As often happens on Real Time, Bill Maher‘s panel got pretty heated last night over the killing of Anwar Al-Awlaki and, with Glenn Greenwald on board, could you expect anything less? Greenwald and Andrew Sullivan went at it for a bit, with Sullivan defending the Obama Administration’s decision to kill him and, somewhat surprisingly, Maher jumping in to defend Sullivan’s argument.
Maher began the discussion on al-Qaeda terrorist Anwar Al-Awlaki and noted that while he did agree that Al-Awlaki was a bad guy, “it’s kind of disturbing that the president can kill an American citizen just with his say so.” “On the other hand,” he pondered, “how else are we supposed to get him… tell him he won the lottery and wait for him to show up?”
Greenwald was the first to respond, suggesting that the evidence that he was doing more than giving speeches was, to him, not foolproof. What’s more, “the problem becomes when the government simply accuses people and the President decrees them guilty.” Sullivan responded with the fact that there were people who had to go into hiding “because of threats of violence against them in this country because of this guy,” so the rhetoric was far beyond a political opinion, but a threat. Greenwald fired back that the greater problem was trusting the office of the executive on such decisions. “If for whatever reason you trust Barack Obama, the benevolent constitutional scholar… do you trust that power when it is vested in Michele Bachmann or Newt Gingrich or Sarah Palin?”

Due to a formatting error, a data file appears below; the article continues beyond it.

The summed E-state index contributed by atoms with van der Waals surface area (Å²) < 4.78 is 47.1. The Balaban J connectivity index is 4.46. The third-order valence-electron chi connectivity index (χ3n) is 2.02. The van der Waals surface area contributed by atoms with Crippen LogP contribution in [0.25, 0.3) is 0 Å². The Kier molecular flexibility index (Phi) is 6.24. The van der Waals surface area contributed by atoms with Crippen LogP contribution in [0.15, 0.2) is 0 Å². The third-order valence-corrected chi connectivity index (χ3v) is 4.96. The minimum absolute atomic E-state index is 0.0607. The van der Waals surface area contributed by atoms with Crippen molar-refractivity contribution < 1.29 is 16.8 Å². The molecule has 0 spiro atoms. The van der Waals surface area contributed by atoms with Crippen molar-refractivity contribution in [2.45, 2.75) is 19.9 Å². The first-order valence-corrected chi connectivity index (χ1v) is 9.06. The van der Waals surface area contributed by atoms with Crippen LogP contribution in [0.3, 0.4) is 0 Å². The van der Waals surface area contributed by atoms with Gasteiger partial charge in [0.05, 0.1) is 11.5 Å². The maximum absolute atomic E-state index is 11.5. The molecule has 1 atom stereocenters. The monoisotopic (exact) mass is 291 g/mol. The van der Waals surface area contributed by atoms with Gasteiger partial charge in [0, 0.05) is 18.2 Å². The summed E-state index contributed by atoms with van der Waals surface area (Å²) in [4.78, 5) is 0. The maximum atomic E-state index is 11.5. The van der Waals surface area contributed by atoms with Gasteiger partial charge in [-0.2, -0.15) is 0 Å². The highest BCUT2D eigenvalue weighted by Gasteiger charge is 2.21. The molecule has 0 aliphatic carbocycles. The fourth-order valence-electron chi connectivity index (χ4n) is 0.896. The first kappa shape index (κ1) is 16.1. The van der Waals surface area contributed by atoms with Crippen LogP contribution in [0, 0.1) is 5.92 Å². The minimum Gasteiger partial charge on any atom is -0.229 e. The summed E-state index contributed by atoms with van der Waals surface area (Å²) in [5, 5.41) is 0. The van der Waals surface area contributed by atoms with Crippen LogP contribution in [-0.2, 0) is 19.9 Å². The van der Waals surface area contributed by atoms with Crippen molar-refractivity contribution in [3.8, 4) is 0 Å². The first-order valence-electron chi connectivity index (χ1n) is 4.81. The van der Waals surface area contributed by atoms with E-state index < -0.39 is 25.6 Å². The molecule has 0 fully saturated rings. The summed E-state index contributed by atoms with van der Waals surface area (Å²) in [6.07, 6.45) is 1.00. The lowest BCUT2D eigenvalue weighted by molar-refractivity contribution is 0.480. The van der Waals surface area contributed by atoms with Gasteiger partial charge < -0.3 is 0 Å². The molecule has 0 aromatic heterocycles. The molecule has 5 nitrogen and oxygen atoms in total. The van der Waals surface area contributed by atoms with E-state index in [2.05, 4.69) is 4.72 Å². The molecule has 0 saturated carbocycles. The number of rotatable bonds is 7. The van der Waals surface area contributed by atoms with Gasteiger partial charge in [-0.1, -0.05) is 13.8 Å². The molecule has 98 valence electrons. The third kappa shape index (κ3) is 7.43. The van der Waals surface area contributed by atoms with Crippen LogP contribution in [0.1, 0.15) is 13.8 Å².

The two argued for some time over whether the threat of someone who was a member of a foreign militia in a time of war was significant, interrupted by the third panelist, Wendy Schiller who sided with Greenwald. “We can’t take the moral high ground when you go around killing people,” she argued. Sullivan helpfully reminded her the killing was due to the fact that “this is a war, where you kill people,” and Maher jumped in on Sullivan’s side. “Don’t you think when you move overseas to Yemen and start preaching against Americans and having communications with terrorists, that you sort of should give up your American citizenship?” The argument continued, and Maher found himself the moderate on the panel, suggesting some oversight (“a death panel?”) for the President, but not a full-blown trial.
The segment via HBO below:
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